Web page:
Mujib Abid |
The brutality of the Afghan war, while consistently downplayed – in civilian casualty reports, disputed territory, vulnerability of Kabul government, among other indicators – is breaking through the epistemic bounds set by government, its international backers, and its ‘civil society’. The violence that has engulfed Kabul and Afghanistan over the last two weeks should expose the (non)existence, failures and stopgap nature (depending on how one looks at it) of the war strategy in Kabul and Washington.
Of the two possible courses of action, to militarily defeat Taliban or genuinely seek a political settlement (for Obama, it was reintegrate or reconcile), the former is not only taking precedence but has become the only policy. Massive losses in civilian lives, primarily victims of the Afghan war, ought to force decision makers, in many centres of power, to re-evaluate set directions, taken-for-granted in Trump and Ghani-Abdullah’s rhetoric.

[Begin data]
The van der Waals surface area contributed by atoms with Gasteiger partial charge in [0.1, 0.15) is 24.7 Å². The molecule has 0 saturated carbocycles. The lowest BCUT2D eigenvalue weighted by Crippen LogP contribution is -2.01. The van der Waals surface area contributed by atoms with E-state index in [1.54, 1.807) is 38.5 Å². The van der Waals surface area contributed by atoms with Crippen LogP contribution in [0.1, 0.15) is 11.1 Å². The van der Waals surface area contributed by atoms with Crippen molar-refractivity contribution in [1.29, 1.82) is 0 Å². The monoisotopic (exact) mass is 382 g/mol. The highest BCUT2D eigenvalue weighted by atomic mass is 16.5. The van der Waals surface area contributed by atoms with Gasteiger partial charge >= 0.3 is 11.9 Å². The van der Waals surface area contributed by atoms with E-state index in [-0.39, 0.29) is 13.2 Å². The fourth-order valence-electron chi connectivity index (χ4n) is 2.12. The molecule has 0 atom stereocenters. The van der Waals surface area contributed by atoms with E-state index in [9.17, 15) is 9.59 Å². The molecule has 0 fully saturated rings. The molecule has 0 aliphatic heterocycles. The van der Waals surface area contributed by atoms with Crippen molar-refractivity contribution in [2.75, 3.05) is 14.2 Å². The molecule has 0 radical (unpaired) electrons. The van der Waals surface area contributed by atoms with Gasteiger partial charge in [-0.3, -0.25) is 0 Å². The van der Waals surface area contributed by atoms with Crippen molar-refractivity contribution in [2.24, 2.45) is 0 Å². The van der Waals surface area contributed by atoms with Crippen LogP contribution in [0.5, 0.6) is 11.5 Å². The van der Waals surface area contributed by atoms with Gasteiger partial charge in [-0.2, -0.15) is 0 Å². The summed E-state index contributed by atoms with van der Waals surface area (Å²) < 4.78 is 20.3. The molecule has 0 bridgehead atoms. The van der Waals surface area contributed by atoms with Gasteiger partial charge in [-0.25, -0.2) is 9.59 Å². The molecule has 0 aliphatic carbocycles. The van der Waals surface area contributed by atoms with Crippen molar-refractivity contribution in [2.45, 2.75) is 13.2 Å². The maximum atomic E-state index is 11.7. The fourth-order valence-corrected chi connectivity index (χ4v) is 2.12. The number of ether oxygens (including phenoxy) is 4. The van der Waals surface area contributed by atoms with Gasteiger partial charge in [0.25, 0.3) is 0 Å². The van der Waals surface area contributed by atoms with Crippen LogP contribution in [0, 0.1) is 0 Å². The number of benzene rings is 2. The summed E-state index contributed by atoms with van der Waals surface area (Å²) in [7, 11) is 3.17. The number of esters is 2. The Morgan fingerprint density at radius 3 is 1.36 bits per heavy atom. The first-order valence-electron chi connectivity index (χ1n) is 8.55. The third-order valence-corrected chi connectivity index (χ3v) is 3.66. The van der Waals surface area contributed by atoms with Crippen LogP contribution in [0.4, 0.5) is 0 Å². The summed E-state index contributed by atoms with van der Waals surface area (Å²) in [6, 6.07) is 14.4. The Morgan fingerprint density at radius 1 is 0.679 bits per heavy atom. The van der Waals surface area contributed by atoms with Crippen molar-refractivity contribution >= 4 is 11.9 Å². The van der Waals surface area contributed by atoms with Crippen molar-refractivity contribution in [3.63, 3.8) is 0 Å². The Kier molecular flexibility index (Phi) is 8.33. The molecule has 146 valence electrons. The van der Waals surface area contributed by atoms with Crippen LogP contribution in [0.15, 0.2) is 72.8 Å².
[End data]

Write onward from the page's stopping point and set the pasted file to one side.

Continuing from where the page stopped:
Sa’ad Mohseni, owner of Moby Group, the country’s biggest and most influential private media conglomerate and, incidentally, part owned by Rupert Murdoch, declared that the Afghan war ‘must continue until we prevail.’
Instead, it reinforces their ‘commitment’ to failed policies, more war, and reproduction of the status quo. Prospects for peace in Afghanistan have never looked bleaker. Through social media, glimpses of the site of the 27th January suicide bombing at the Chahrahi Sedarat area of Kabul are on display. An ambulance loaded to the brim with explosives blew up at the roadblock leading to the entry gate of the old Ministry of Interior.